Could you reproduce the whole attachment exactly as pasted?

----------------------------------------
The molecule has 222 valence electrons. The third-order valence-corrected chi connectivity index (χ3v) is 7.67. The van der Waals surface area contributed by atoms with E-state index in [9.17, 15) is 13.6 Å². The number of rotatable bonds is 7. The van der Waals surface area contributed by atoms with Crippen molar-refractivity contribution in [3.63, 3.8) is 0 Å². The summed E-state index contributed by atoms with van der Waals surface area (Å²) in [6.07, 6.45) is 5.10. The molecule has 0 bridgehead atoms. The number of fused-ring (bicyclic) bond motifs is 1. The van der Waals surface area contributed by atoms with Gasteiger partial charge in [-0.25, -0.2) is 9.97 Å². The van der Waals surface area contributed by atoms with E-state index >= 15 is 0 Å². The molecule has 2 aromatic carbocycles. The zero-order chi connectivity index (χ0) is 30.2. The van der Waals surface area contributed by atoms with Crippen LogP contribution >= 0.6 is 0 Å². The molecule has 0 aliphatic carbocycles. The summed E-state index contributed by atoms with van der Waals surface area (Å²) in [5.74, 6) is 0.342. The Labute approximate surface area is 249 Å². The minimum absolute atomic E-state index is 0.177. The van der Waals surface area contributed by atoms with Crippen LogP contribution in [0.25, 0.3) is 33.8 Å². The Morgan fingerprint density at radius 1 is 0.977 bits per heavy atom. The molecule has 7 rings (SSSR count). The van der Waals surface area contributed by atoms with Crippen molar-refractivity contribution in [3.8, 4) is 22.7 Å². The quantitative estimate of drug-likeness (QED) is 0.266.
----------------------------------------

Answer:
The molecule has 222 valence electrons. The third-order valence-corrected chi connectivity index (χ3v) is 7.67. The van der Waals surface area contributed by atoms with E-state index in [9.17, 15) is 13.6 Å². The number of rotatable bonds is 7. The van der Waals surface area contributed by atoms with Crippen molar-refractivity contribution in [3.63, 3.8) is 0 Å². The summed E-state index contributed by atoms with van der Waals surface area (Å²) in [6.07, 6.45) is 5.10. The molecule has 0 bridgehead atoms. The number of fused-ring (bicyclic) bond motifs is 1. The van der Waals surface area contributed by atoms with Gasteiger partial charge in [-0.25, -0.2) is 9.97 Å². The van der Waals surface area contributed by atoms with E-state index >= 15 is 0 Å². The molecule has 2 aromatic carbocycles. The zero-order chi connectivity index (χ0) is 30.2. The van der Waals surface area contributed by atoms with Crippen LogP contribution >= 0.6 is 0 Å². The molecule has 0 aliphatic carbocycles. The summed E-state index contributed by atoms with van der Waals surface area (Å²) in [5.74, 6) is 0.342. The Labute approximate surface area is 249 Å². The minimum absolute atomic E-state index is 0.177. The van der Waals surface area contributed by atoms with Crippen LogP contribution in [0.25, 0.3) is 33.8 Å². The Morgan fingerprint density at radius 1 is 0.977 bits per heavy atom. The molecule has 7 rings (SSSR count). The van der Waals surface area contributed by atoms with Crippen molar-refractivity contribution in [3.8, 4) is 22.7 Å². The quantitative estimate of drug-likeness (QED) is 0.266.